The Xen security team posted an updated security advisory with a workaround to an AMD CPU issue. Heavily-edited announcement follows, see the OSS-security list post for the full announcement and patches:
Xen Security Advisory CVE-2016-3158,CVE-2016-3159 / XSA-172
broken AMD FPU FIP/FDP/FOP leak workaround
There is a workaround in Xen to deal with the fact that AMD CPUs don’t load the x86 registers FIP (and possibly FCS), FDP (and possibly FDS), and FOP from memory (via XRSTOR or FXRSTOR) when there is no pending unmasked exception. (See XSA-52.) However, this workaround does not cover all possible input cases. This is because writes to the hardware FSW.ES bit, which the current workaround is based on, are ignored; instead, the CPU calculates FSW.ES from the pending exception and exception mask bits. Xen therefore needs to do the same. Note that part of said workaround was the subject of XSA-52. This can leak register contents from one guest to another. The registers in question are the FPU instruction and data pointers and opcode.
A malicious domain is able to obtain address space usage and timing information, about another domain, at a fairly low rate. The leaked address information might be used to help defeat address space randomisation in order to enable another attack. The leaked address and timing information forms a low-bandwidth covert channel which might be used to gain information about the operation of a target guest. The affected FPU facility would not normally be used by cryptographic operations, as it does not provide cryptographically-relevant SIMD functions. It appears to us very unlikely that the leak might directly compromise sensitive information such as cryptographic keys, although (without knowledge of the guest software) this cannot be ruled out. (This is notwithstanding the contrary statement in `Impact’ in XSA-52.)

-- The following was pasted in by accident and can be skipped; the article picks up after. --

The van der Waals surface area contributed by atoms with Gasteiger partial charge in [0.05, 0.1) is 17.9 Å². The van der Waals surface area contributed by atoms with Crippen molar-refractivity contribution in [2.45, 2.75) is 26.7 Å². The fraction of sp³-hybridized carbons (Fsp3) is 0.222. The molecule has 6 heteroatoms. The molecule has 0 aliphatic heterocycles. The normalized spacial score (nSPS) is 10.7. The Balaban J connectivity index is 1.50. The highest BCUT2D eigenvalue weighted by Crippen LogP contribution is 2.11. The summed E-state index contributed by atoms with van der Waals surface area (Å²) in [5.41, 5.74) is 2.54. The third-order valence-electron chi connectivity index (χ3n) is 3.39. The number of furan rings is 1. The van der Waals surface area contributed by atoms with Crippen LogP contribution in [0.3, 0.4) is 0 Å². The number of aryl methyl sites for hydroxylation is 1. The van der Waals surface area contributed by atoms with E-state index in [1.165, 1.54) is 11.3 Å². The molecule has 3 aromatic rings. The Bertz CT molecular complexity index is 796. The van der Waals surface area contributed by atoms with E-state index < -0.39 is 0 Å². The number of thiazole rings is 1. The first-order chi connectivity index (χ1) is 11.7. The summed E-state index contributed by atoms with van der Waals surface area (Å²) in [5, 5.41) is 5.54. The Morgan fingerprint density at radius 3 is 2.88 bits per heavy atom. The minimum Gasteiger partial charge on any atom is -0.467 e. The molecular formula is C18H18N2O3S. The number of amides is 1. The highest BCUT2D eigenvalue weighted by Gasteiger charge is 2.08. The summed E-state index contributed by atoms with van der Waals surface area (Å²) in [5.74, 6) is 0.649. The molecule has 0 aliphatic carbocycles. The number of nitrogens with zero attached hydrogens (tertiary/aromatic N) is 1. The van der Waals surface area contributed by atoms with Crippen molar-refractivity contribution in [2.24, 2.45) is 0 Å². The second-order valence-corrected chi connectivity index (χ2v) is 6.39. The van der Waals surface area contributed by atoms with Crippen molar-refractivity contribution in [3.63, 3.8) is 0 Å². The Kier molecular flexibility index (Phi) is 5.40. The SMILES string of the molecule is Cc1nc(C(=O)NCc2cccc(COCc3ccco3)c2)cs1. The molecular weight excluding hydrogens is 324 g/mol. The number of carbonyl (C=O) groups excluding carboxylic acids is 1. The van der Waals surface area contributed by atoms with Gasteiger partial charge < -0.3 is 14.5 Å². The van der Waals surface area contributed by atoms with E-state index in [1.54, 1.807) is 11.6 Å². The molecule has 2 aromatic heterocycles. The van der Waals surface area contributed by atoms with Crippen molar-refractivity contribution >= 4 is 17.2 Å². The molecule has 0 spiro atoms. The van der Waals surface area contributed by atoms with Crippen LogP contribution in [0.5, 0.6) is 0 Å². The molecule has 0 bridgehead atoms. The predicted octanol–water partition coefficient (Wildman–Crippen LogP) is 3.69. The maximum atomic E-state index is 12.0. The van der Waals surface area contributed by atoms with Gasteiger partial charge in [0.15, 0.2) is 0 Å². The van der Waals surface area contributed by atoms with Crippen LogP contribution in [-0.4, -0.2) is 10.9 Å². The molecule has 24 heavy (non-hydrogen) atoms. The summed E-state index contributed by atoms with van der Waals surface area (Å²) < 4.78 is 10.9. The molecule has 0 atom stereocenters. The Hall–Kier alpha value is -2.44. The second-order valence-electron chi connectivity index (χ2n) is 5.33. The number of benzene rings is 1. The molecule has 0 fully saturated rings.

Xen versions 4.0 and onwards are vulnerable. Any kind of guest can exploit the vulnerability. The vulnerability is exposed only on AMD x86 systems. Intel and ARM systems do not expose this vulnerability. Both PV and HVM guests are affected. The vulnerability can be avoided if the guest kernel is controlled by the host rather than guest administrator, provided that further steps are taken to prevent the guest administrator from loading code into the kernel (e.g. by disabling loadable modules etc) or from using other mechanisms which allow them to run code at kernel privilege. On Xen versions 4.3 and earlier, turning off XSAVE support via the “no-xsave” hypervisor command line option will avoid the vulnerability. On Xen versions 4.4 and onwards there is no other known mitigation.
This issue was discovered by Jan Beulich from SUSE.